• Pratt Museum celebrates 28 years of “Putting on the Ritz”
By Christina Whiting
Walk into Wasabi’s Restaurant this Saturday, and you’ll step back in time to a period when peace, prosperity and the arts flourished near Paris. It’s all part of the Pratt Museum’s 28th year of “Putting on the Ritz;” this time, with a Moulin Rouge flair.
Refreshments, entertainment and both a live and silent auction of artwork welcomes guests to the annual Art and Experience Auction fundraiser.
“In the 1800s, the village of Montmartre near Paris was the center of the Bohemian world,” said Pratt Museum Development Director Michelle Miller. “Here, musicians, painters and writers lived and focused on truth, beauty, love and freedom. This year’s event will recreate the feeling of that time and place.”
Guests will enjoy a full bar, and dine on cuisine with a French flair. The menu will include chicken liver pate with truffles, smoked salmon with olives, eggs, capers, tomatoes and chevre, venison sausage with sundried tomato and artichoke hearts, duck confit with blueberry balsamic sauce, roasted potatoes with rosemary and green beans with garlic butter.
In addition, halibut amandine with brussel sprouts and roasted beets will be served, along with Portobello mushrooms grilled with sundried tomatoes and brie. Fruit, cheese and chocolate mousse will also be offered.
The Moulin Rouge Diamond Dogs will provide the musical entertainment throughout the evening. Jazz trumpeter Yngvil Vatn Guttu will lead this multitude of musicians that have come together just for the Ritz. Vatn Guttu is a Homer musician who just received his double masters degree in jazz performance and film composition from New York University.
Anchorage Symphony violinist Lena Lukina, who recently launched her second CD featuring cinematic originals, will also perform. Original compositions by the band leaders will be interspersed with hits from the movie Moulin Rouge.
The evening’s silent and live auctions feature artwork, as well as experiences.
“All artwork has been generously donated to the museum for this fundraiser,” Miller said. “We’re grateful to the artists, individuals, businesses and organizations who continue to support the museum in this way.”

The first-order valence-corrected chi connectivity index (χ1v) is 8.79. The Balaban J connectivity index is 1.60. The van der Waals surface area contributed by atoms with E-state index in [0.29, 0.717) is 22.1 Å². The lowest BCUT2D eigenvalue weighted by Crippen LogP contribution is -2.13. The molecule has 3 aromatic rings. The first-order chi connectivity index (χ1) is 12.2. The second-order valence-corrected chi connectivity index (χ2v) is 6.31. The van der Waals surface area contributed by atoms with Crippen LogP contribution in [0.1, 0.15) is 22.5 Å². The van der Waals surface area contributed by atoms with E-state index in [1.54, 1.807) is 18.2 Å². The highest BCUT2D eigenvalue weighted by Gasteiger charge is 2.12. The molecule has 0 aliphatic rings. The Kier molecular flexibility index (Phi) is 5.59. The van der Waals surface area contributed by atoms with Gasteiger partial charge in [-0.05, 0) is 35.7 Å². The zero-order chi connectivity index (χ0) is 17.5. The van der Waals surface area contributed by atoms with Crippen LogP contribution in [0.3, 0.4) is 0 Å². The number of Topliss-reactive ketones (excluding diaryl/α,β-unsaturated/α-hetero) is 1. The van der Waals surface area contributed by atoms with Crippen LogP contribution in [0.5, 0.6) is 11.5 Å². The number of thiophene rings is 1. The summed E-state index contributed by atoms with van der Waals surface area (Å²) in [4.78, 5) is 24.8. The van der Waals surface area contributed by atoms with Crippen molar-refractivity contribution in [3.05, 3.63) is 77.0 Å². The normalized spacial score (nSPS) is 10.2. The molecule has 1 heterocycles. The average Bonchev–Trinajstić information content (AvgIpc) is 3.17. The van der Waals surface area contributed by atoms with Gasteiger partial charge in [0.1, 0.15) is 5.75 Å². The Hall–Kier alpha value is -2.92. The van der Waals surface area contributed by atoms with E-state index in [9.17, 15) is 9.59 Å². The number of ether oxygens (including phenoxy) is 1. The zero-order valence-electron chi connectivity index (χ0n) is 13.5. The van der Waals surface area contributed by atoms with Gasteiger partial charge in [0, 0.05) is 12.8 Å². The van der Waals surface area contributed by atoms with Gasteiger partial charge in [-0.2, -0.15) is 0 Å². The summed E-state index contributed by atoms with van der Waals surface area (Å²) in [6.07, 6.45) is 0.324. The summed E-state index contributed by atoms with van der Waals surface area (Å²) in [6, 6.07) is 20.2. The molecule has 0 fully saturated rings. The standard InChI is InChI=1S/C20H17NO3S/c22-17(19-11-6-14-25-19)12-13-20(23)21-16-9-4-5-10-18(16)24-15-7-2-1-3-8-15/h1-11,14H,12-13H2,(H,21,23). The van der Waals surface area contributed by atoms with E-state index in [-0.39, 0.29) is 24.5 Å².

The silent auction will feature 26 items, ranging from artwork to gift certificates for services, experiences and products. Included in the array of silent auction items is a delivery of fresh peonies every week for three weeks from Alaska Perfect Peony.
A guided wilderness hike for two with Alaska adventurers Bretwood Higman and Erin McKittrik is also up for bid. The excursion includes lunch by Red Bird Caterers and transportation by Bay Excursions.
Also offered are a GoPro Hero 3 Silver Edition camera from Spawn Ideas, an Anchorage/Denali experience that includes an overnight stay at Hilton Anchorage and a round-trip ticket on Alaska Railroad to Denali.
The evening’s main event — the live auction — will feature 25 items, including artwork by artists Fred Machetanz, Annette Bellamy, Marion Beck, Karla Freeman, Asia Freeman, Ron Senungetuk, Turid Senungetuk, Don Henry and other local and statewide artists.
Halibut Cove artist Annette Bellamy donated a porcelain and monofilament with Plexiglas armature piece she calls “Break Up.”
“Break Up reflects on the quiet and subtle beauty of late winter,” Bellamy said. “Stark white porcelain floats in air much like the patterns of broken pan ice floating on the surface of the water, opening a way for the next season.”
Homer artist Ron Senungetuk is recognized around the state for his wood and metal creations. This year, he donated his “Setting Sun with Sea,” made of silver maple wood.
Homer artist and owner of Bunnell Street Arts Center’s Asia Freeman donated her oil painting entitled, “Jakalof Ridge.”
“My work hovers between pure abstraction and natural realism,” Freeman explained. “My paintings explore the beautiful and ever-changing Alaska coastline.”
Don Henry, also a Homer artist, is well-known for his sculptures made from found metal objects. Henry utilizes forks, spoons, knives, wheelchair parts, drill bits, old movie projector parts, chainsaw blades, ball bearings, fishhooks and any other metal he finds to create his unique art.
His pieces range in size from small frogs to a full-scale Harley Davidson sculpture. This year’s Ritz will feature his piece, “Tree House.”
The Pratt’s first Ritz event was held in 1986, and has grown into the museum’s largest annual fundraiser. The event takes nearly five months to plan and execute, with the help of more than 50 volunteers and donations from more than 100 local and state-wide artists, businesses, organizations and individuals.
All funds raised during the Ritz are devoted to the educational programs and exhibits offered at the Pratt Museum.
Ritz at the Moulin Rouge takes place Saturday, November 2, 6:30pm to 10pm at Wasabi’s Restaurant 4.5 miles out East End Road. Artwork can be viewed at Wasabi’s Restaurant during an opening reception on Friday, November 1 between 5pm and 9pm.
Tickets are $100, available at the Pratt Museum and the Homer Bookstore. For more information contact Michele Miller at 435-3343 or email@example.com, visit the Museum website www.prattmuseum.org or stop by the Pratt Museum at 3779 Bartlett Street.
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